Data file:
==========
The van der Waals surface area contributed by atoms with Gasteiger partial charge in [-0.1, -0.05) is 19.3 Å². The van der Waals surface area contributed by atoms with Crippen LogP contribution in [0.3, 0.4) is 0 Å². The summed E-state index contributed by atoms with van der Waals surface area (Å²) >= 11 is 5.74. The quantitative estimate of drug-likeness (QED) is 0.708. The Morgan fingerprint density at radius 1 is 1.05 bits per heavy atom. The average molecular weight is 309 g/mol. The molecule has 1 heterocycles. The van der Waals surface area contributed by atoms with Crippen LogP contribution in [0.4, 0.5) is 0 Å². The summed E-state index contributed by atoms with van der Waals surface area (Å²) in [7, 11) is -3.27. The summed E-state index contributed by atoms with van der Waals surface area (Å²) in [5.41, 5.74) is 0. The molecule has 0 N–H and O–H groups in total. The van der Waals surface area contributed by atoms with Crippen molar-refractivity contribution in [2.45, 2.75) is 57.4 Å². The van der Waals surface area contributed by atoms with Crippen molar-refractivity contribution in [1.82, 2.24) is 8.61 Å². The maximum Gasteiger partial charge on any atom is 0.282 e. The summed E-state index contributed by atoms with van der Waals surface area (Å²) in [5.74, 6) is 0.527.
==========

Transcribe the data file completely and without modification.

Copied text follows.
The van der Waals surface area contributed by atoms with Gasteiger partial charge in [-0.1, -0.05) is 19.3 Å². The van der Waals surface area contributed by atoms with Crippen LogP contribution in [0.3, 0.4) is 0 Å². The summed E-state index contributed by atoms with van der Waals surface area (Å²) >= 11 is 5.74. The quantitative estimate of drug-likeness (QED) is 0.708. The Morgan fingerprint density at radius 1 is 1.05 bits per heavy atom. The average molecular weight is 309 g/mol. The molecule has 1 heterocycles. The van der Waals surface area contributed by atoms with Crippen LogP contribution in [0.4, 0.5) is 0 Å². The summed E-state index contributed by atoms with van der Waals surface area (Å²) in [7, 11) is -3.27. The summed E-state index contributed by atoms with van der Waals surface area (Å²) in [5.41, 5.74) is 0. The molecule has 0 N–H and O–H groups in total. The van der Waals surface area contributed by atoms with Crippen molar-refractivity contribution in [2.45, 2.75) is 57.4 Å². The van der Waals surface area contributed by atoms with Crippen molar-refractivity contribution in [1.82, 2.24) is 8.61 Å². The maximum Gasteiger partial charge on any atom is 0.282 e. The summed E-state index contributed by atoms with van der Waals surface area (Å²) in [5.74, 6) is 0.527.